Experts from Portuguese speaking OPCW Member States expand chemical incident response capabilities

Experts from the Portuguese speaking Member States of the Organisation for the Prohibition of Chemical Weapons (OPCW), upgraded their skills in chemical incident response capabilities during an online course held from 23 to 25 November. The event was conducted by the OPCW in partnership with the Brazilian Army and the Brazilian Navy.

The course leader from the Brazilian Army, Major Leonardo Dos Santos, remarked: “This is the first online course that aims to strengthen chemical safety and emergency preparedness in Portuguese speaking OPCW Member States. The course participants will later practice the acquired knowledge working as teams managed by an incident commander and a team leader.”

The Senior Programme Officer from OPCW’s Assistance and Protection Branch underlined: “For this virtual course, we are very fortunate to benefit from an excellent group of instructors from the Brazilian Army and the Brazilian Navy who guide the participants through topics related to response operations for incidents involving chemical warfare agents or toxic industrial chemicals. The efforts of our Brazilian colleagues are an important contribution to the full and effective implementation of the Chemical Weapons Convention’s Article X on Assistance and Protection Against Chemical Weapons.”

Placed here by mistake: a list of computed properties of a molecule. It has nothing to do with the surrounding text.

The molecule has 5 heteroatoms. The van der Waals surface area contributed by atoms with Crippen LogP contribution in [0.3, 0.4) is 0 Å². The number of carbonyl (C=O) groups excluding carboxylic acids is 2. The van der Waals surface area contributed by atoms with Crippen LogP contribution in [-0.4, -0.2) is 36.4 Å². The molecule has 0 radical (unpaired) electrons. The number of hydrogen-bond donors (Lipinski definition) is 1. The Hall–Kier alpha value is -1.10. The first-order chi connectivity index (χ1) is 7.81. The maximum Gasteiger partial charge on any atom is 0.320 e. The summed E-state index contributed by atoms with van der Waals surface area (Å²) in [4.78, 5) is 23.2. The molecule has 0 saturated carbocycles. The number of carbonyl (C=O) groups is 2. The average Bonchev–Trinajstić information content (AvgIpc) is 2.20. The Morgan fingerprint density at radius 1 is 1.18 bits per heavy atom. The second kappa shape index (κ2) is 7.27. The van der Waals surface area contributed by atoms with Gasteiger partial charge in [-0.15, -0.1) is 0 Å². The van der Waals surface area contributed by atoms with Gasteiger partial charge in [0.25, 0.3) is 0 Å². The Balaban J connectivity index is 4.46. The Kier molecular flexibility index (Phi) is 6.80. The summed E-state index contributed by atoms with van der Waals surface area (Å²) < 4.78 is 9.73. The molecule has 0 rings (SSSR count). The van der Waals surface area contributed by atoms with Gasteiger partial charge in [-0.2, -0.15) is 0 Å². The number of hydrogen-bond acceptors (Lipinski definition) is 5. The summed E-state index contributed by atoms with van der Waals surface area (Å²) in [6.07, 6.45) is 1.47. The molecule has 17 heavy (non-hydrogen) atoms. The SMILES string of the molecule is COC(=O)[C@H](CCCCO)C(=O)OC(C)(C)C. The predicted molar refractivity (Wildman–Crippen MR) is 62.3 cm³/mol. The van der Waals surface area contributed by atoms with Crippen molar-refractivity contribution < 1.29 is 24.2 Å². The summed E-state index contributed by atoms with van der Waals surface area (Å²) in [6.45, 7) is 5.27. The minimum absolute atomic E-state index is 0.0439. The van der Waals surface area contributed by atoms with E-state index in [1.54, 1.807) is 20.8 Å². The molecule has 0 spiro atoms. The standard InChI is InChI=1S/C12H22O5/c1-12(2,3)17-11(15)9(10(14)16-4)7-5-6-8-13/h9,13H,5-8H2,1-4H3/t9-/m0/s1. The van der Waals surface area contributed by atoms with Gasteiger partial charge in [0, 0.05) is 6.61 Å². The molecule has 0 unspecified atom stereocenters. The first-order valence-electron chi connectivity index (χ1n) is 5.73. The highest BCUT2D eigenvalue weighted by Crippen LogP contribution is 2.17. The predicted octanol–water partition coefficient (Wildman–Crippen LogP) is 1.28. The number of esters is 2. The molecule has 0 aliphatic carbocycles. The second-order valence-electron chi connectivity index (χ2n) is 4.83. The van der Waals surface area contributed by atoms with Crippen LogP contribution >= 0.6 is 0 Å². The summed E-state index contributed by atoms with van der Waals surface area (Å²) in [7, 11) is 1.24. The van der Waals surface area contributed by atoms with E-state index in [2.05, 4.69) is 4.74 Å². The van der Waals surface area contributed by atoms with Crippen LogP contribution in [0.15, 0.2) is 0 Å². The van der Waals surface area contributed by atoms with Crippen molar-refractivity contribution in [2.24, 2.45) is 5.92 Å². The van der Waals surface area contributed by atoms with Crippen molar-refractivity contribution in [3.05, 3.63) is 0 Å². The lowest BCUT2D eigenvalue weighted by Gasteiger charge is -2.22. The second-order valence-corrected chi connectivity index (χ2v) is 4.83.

The training covered a range of topics, including types and characteristics of chemical warfare agents and industrial chemicals, incident command, personal protection, sampling, detection and identification, and decontamination. The course also provided information about safety measures and procedures necessary to manage incidents directly at the scene.

The course was attended by 17 experts from six Portuguese speaking Member States: Angola, Brazil, Cabo Verde, Guinea-Bissau, Mozambique, and Timor-Leste.


As the implementing body for the Chemical Weapons Convention, the OPCW, with its 193 Member States, oversees the global endeavour to permanently eliminate chemical weapons. Since the Convention’s entry into force in 1997, it has been the most successful disarmament treaty eliminating an entire class of weapon of mass destruction.

Over 98% of all declared chemical weapon stockpiles have been destroyed under OPCW verification. For its extensive efforts in eliminating chemical weapons, the OPCW received the 2013 Nobel Peace Prize.

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